What is Bitcoin Mining?
What is Bitcoin Mining? Since Bitcoin operates on a decentralised blockchain where no single individual, company or government is in control of the network, there.
What is Bitcoin Mining?
Since Bitcoin operates on a decentralised blockchain where no single individual, company or government is in control of the network, there needs to be a consensus system where someone or something will validate and authenticate Bitcoin transactions in a fair, decentralised and tamperproof way.
This is the role of a Bitcoin miner, otherwise known as a BTC network node.
Bitcoin miners are Bitcoin users who lease out their computers’ computational power to autonomously facilitate and verify transactions on the Bitcoin network in real-time. ⚡
Bitcoin mining is essentially what happens when you run Bitcoin mining software on your computer – software that utilises your PC’s hardware to autonomously validate transactions on the Bitcoin network.
A Bitcoin mining node can be anything from your laptop running Bitcoin mining software to a fully-fledged Bitcoin mining supercomputer, as shown in the image above. Regardless of your rig, the key idea is basically the same.
When a Bitcoin node is mining, it is simply working out and completing a series of cryptographic mathematical problems which are required for Bitcoin transactions to settle and confirm on the network. As your Bitcoin miner is running, it is communicating with all the other nodes on the network in a synchronized fashion.
Bitcoin miners coherently validate blocks of data entries (transactions) on the Bitcoin network, whilst simultaneously sharing the data with the rest of the Bitcoin miners to confirm that every transaction has been correctly validated.
This realtime synchronisation also prevents a Bitcoin transaction from being completed twice, otherwise known as double-spending. (The doubling up of entries/transactions on the Bitcoin blockchain.)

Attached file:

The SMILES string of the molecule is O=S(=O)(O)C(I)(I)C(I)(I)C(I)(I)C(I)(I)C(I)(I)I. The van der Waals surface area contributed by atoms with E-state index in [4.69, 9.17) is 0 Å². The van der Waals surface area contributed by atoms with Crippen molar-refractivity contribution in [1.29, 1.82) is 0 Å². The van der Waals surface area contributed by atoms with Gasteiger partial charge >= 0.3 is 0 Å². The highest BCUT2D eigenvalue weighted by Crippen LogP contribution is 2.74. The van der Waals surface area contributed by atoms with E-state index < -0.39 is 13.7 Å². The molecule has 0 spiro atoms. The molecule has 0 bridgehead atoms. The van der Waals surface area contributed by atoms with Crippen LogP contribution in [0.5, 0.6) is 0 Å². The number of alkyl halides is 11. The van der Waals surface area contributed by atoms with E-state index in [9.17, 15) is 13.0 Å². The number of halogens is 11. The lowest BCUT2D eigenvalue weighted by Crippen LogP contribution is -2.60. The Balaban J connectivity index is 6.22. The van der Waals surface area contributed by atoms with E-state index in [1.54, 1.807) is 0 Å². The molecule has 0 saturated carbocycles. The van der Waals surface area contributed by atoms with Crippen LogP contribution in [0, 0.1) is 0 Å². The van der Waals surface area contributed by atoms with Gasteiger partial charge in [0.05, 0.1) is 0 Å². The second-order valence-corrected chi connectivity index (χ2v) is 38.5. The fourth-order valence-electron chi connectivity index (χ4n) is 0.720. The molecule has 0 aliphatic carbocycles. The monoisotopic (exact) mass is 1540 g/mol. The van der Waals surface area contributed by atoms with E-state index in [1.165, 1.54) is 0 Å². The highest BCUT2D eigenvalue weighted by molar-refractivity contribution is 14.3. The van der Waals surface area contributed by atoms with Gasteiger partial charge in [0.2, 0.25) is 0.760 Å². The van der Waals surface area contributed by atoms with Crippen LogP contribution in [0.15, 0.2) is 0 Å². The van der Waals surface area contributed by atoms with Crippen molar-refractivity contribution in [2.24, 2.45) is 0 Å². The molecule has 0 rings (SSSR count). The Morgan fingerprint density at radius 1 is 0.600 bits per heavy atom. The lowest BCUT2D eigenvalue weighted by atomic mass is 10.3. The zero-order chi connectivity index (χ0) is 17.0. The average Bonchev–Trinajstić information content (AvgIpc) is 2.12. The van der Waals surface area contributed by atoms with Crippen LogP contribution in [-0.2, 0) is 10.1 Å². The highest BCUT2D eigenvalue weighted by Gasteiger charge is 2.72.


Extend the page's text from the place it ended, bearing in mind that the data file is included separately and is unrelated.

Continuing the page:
The incentive for doing this is that Bitcoin miners receive a reward for every time their computer or mining rig successfully validates a block of transactions on the Bitcoin network.
When the network rewards a miner, it simply sends some Bitcoin to the wallet that is linked to miners’ machine.
This is how Bitcoins blockchain network runs in a decentralised fashion, as the powerhouse of the network are stand-alone miners wanting to profit for their own interests. A blockchain like Bitcoin is not powered by one individual, corporation or government, but rather by mass collaboration powered by collective self-interest.
Since the Bitcoin blockchain is a public ledger, it is 100% transparent to the public to view, so it’s possible to view the state of any ongoing transaction in real-time.
It is also possible to watch the Bitcoin miners work through your ongoing transactions.
You can see an example of the Bitcoin miners in action on the BTC blockchain here:
What is the 2020 Bitcoin halving?
Since the price of Bitcoin is expected to increase over the years as more people buy Bitcoin and start using it as a currency or store of value, the blockchain has an inbuilt event to cut the reward in half for mining a block, once every 210,000 blocks. This was a feature implemented to balance out the reward so there will always be an incentive for miners. You can learn more about this here.
Can Anyone Mine Bitcoin?
Yes, anyone with a computer can mine Bitcoin, however, there is a big difference in the profitability of using an 800$ laptop vs a dedicated mining rig. These set-ups can cost thousands of dollars per unit, and they can be pooled together into huge mining super-computers, like the image shown below.
How much energy does Crypto Mining Consume?
The amount of energy that is used up to mine bitcoin alone is just over 1% of the worlds energy output, about the same as the total energy consumption of Portugal.
You can, however, hook up your mining rig to a renewable energy generator, like a solar farm, to theoretically mine cryptocurrency indefinitely without having to pay a dime, apart for the overheads for the system components and maintenance themselves.
Some alternative cryptocurrencies have different consensus systems, ones that use much less energy and run much more efficiently than Bitcoin in its current state. You can learn more about the different consensus systems here.